With the coronavirus spreading and the public ordered to stay home, these are unusual times in West Marin. This is the fourth week in a shutdown of all nonessential activities, and althgouh many people’s perception of time has been thrown off. Alongside our news coverage of the pandemic, the Light is offering windows into the lives of our readers. This week, we talked to a social worker and a news curator.
Peter Planteen, a social worker for Community Action Marin, spends his days looking for and listening to homeless people, with the ultimate goal of connecting them to health services and housing. During the coronavirus pandemic, Peter said his work has grown more dramatic. He is equipped with vouchers that can be used for a one-week motel stay, but first he has to convince motels to accept a homeless person. So far, he’s placed two people, and he’s trying to place three more. He doesn’t know what will happen when their week is up. “It’s a band-aid, but it’s better than nothing,” he said. Peter and his partner, Michael Payne, are both recovering alcoholics, and that experience helps them connect with the unhoused. They focus on the most vulnerable in Bolinas and Point Reyes Station. They are currently working with 10 who don’t have families, a car or any money; four of them struggle with addiction. “These are what we call the ‘throw-away people,’” Peter said. “Society has nothing for them.”
In a particularly heartbreaking moment this weekend, Peter found a younger client sleeping in mud, under a wet blanket. The man had not eaten for a day and a half. Peter gave him $10, but instead of heading to the grocery store, the man rode off on his bike in the opposite direction. Peter tried to follow him, but he was gone. Another homeless person Peter works with seems like he could have Covid-19; Peter is wearing a mask and staying six feet away in all conversations. Securing housing or getting mental health counseling for his clients is his ultimate goal, but listening is how he makes an immediate impact. In Bolinas on Monday, he listened to a homeless man talk for an hour and a half about his American Indian spirituality. Quick check-ins are also valuable. “We’ll talk to regulars for 10 minutes and they’ll appreciate it,” Peter said. These days, it’s easier for him to drive around and spot homeless people because fewer people are out and about. “The people who are invisible are now visible,” he said.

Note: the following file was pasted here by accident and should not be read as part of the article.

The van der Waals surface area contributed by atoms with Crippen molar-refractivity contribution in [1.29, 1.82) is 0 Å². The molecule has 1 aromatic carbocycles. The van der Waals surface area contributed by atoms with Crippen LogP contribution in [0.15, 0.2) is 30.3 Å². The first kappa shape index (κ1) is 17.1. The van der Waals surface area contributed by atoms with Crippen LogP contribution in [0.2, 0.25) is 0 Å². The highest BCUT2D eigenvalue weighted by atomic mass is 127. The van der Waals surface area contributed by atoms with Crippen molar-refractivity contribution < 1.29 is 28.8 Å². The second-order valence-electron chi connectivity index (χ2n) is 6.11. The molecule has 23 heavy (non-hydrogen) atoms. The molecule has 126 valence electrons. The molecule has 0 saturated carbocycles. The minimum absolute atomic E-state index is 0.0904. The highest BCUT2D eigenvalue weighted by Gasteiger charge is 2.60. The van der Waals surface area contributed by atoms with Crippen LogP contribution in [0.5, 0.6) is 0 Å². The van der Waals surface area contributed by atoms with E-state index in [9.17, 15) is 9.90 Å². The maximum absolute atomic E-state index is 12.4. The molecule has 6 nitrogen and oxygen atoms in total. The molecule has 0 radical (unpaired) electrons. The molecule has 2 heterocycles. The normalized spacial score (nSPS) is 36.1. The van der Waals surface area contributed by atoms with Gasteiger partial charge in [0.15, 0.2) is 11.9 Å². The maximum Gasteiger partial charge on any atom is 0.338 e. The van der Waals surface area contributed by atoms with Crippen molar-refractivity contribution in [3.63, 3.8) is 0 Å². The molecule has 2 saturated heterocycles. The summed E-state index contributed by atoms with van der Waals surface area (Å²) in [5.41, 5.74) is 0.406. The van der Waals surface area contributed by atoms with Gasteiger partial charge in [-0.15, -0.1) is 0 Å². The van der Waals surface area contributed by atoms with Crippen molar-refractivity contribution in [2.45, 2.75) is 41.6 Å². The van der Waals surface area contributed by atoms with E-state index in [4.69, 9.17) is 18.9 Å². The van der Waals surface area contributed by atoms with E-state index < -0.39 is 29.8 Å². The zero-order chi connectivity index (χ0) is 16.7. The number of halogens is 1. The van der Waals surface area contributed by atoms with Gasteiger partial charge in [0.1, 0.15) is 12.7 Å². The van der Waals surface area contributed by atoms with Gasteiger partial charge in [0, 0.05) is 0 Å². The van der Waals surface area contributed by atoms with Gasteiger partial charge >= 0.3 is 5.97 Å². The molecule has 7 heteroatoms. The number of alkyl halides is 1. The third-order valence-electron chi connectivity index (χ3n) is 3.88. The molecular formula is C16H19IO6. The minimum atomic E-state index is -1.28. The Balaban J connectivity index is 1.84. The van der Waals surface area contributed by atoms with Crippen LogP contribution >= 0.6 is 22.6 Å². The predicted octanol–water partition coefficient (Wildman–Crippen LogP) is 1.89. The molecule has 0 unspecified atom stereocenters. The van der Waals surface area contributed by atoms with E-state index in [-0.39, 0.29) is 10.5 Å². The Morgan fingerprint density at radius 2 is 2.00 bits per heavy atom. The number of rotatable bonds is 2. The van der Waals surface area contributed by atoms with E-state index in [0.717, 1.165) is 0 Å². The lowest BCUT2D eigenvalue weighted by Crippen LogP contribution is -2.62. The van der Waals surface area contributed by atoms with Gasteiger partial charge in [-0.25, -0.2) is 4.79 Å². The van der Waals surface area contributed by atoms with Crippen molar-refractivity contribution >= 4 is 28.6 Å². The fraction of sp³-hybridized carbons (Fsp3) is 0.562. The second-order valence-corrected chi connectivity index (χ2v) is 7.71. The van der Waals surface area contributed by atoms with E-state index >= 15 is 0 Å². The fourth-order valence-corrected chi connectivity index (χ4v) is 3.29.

Finding new ways to help
Christian Anthony is still trying to figure out how to best utilize the West Marin Feed during these unprecedented times. His social media accounts on Facebook, Twitter and Instagram are a forum for all things West Marin, specifically focused on Inverness and Point Reyes Station, and he has thousands of followers. People turn to his feed when there’s a medical airlift, heavy traffic or a strange sound in the neighborhood. “Either purposely or not, the West Marin Feed tends to mirror the voice of lots of folks,” he said. “That’s the benefit of sticking with it a long time, you build an audience that trusts you and people get into a pattern where that’s where they get their information from.” When Christian moved to Inverness 10 years ago, he noticed an absence of local traffic updates. Because he works as a director of digital engagement for a nonprofit, turning his social media time into a community service came naturally. He doesn’t create news; he curates it. About 90 percent of what he shares is informative, and the other 10 percent is more fun, like the sunsets he captures over Tomales Bay.
When travelers flooded the coast on the first warm weekend under the shelter order, he shared a photo of the Bear Valley parking lot that received 241 comments and was shared 398 times. But the new reality is that not as much is happening in West Marin. He’s considering a survey to find out how best to serve his followers. “Really what I’ve focused on is trying to support local businesses and local merchants,” he said. Besides sharing takeout menus and business hours, he posts updates from official outlets like Marin County Health and Human Services. His feed has become more logistical. “The goal of the West Marin Feed is trying to help people, without stressing them out,” he said.